اصلاحات سیاست مالی در تعادل عمومی: مورد یونان
|کد مقاله||سال انتشار||مقاله انگلیسی||ترجمه فارسی||تعداد کلمات|
|28910||2012||19 صفحه PDF||سفارش دهید||13742 کلمه|
Publisher : Elsevier - Science Direct (الزویر - ساینس دایرکت)
Journal : Journal of Macroeconomics, Volume 34, Issue 2, June 2012, Pages 504–522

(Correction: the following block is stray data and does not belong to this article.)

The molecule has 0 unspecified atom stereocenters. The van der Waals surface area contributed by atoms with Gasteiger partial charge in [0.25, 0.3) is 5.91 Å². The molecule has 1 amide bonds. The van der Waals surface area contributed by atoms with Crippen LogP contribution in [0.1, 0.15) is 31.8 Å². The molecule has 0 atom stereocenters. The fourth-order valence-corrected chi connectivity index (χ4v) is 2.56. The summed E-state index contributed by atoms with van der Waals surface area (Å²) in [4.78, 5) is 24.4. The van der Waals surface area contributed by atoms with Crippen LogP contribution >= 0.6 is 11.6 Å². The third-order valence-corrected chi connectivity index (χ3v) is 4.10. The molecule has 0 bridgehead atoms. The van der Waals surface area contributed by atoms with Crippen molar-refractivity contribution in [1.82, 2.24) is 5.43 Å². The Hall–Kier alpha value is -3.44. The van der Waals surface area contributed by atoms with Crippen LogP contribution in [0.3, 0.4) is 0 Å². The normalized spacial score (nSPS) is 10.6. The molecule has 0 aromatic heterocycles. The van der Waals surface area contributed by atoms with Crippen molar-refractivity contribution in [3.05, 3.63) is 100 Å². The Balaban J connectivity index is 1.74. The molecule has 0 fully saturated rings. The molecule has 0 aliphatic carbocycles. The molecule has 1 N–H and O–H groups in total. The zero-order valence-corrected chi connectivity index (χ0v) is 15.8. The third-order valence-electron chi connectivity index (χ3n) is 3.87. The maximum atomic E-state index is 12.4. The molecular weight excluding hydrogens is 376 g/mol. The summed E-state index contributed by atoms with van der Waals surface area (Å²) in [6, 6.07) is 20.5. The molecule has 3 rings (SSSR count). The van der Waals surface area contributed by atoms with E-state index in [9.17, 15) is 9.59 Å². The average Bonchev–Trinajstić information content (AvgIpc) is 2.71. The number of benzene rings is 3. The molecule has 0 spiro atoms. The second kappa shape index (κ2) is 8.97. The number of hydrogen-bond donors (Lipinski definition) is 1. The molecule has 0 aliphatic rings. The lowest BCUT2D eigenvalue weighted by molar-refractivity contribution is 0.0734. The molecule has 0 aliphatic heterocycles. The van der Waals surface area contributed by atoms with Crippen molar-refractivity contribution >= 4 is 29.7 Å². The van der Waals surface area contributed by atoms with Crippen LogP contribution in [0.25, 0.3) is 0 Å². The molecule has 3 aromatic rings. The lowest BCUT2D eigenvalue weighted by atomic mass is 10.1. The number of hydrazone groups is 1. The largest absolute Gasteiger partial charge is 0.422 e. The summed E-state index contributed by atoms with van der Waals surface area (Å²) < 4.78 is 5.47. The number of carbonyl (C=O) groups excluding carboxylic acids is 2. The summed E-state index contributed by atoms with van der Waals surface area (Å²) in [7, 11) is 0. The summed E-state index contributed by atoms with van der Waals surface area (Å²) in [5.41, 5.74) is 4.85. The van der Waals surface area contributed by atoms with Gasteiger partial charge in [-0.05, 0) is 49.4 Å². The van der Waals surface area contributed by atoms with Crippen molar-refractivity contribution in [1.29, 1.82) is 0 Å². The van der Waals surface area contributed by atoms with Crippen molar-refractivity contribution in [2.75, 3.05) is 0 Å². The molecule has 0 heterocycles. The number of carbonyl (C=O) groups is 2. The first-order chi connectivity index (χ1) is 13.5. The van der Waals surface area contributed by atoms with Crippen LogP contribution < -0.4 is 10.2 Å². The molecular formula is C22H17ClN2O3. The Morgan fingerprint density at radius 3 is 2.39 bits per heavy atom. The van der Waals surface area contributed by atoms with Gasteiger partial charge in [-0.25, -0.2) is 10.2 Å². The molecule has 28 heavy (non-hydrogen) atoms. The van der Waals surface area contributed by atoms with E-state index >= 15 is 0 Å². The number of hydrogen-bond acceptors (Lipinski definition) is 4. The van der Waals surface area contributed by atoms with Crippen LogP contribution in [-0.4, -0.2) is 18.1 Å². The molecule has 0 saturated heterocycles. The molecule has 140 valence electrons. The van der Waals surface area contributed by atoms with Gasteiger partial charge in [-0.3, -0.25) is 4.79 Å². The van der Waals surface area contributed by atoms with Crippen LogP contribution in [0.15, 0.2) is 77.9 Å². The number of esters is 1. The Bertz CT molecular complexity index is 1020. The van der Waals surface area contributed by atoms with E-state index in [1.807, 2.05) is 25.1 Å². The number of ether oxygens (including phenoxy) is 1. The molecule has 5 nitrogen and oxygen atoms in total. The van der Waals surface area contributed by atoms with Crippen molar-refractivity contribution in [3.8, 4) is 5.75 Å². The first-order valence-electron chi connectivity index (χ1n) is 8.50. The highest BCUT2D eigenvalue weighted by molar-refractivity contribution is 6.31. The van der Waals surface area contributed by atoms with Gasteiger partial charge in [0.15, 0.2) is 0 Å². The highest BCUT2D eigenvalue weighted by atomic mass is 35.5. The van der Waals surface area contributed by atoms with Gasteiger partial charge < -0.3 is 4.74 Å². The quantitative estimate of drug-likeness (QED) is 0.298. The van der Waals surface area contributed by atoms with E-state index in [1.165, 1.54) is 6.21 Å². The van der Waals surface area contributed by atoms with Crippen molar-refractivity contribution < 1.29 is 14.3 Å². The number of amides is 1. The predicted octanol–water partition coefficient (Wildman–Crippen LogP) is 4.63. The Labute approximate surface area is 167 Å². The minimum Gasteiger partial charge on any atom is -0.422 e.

This paper quantifies the macroeconomic and welfare implications of (i) changes in the tax-spending mix and (ii) debt consolidation policies. The setup is a neoclassical growth model augmented with a relatively rich public sector. The model is calibrated to the Greek economy. The results suggest that, if the goal of fiscal policy is to stimulate the economy and increase welfare by changing the tax mix, then it should decrease the tax rate on labour income and increase the consumption tax rate. While higher public investment spending is good for the economy, it is lower public consumption spending that is found to be expansionary. The results also suggest that both tax- and expenditure-based debt consolidation policies lead to worse economic activity in the short run, but they have strong beneficial effects in the medium and long run when the consolidation period finishes. Highlights ► We examine the general equilibrium effects of fiscal policy reforms in Greece. ► Lower income taxes met by higher consumption taxes increase output and welfare. ► The effects of higher government spending depend on the type of spending. ► Debt consolidation policies hurt the economy in the short run. ► Debt consolidation policies stimulate the economy in the medium and long run.